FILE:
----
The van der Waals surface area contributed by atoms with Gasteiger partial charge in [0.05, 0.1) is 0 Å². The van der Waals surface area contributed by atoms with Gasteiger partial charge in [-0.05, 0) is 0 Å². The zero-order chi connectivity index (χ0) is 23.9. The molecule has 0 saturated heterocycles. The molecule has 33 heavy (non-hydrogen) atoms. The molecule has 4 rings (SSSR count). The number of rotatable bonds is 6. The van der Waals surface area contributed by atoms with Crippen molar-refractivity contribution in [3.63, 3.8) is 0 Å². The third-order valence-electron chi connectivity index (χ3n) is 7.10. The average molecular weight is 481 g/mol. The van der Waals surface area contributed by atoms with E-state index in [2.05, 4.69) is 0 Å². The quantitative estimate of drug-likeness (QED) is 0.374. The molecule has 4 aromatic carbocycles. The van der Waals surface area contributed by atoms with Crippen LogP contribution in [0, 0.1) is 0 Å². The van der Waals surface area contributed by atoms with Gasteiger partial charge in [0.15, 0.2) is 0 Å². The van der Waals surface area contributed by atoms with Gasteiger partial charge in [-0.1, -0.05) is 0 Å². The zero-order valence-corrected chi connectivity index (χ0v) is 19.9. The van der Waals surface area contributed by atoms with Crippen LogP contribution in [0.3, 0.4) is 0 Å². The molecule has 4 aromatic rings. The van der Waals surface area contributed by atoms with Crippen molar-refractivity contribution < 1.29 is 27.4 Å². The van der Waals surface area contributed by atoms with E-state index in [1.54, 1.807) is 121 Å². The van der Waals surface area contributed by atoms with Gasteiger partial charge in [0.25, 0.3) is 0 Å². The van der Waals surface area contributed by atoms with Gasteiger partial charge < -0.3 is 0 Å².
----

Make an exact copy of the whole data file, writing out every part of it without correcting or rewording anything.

The van der Waals surface area contributed by atoms with Gasteiger partial charge in [0.05, 0.1) is 0 Å². The van der Waals surface area contributed by atoms with Gasteiger partial charge in [-0.05, 0) is 0 Å². The zero-order chi connectivity index (χ0) is 23.9. The molecule has 0 saturated heterocycles. The molecule has 33 heavy (non-hydrogen) atoms. The molecule has 4 rings (SSSR count). The number of rotatable bonds is 6. The van der Waals surface area contributed by atoms with Crippen molar-refractivity contribution in [3.63, 3.8) is 0 Å². The third-order valence-electron chi connectivity index (χ3n) is 7.10. The average molecular weight is 481 g/mol. The van der Waals surface area contributed by atoms with E-state index in [2.05, 4.69) is 0 Å². The quantitative estimate of drug-likeness (QED) is 0.374. The molecule has 4 aromatic carbocycles. The van der Waals surface area contributed by atoms with Crippen LogP contribution in [0, 0.1) is 0 Å². The van der Waals surface area contributed by atoms with Gasteiger partial charge in [0.15, 0.2) is 0 Å². The van der Waals surface area contributed by atoms with Gasteiger partial charge in [-0.1, -0.05) is 0 Å². The zero-order valence-corrected chi connectivity index (χ0v) is 19.9. The van der Waals surface area contributed by atoms with Crippen LogP contribution in [0.3, 0.4) is 0 Å². The molecule has 4 aromatic rings. The van der Waals surface area contributed by atoms with Crippen molar-refractivity contribution < 1.29 is 27.4 Å². The van der Waals surface area contributed by atoms with E-state index in [1.54, 1.807) is 121 Å². The van der Waals surface area contributed by atoms with Gasteiger partial charge in [0.25, 0.3) is 0 Å². The van der Waals surface area contributed by atoms with Gasteiger partial charge < -0.3 is 0 Å².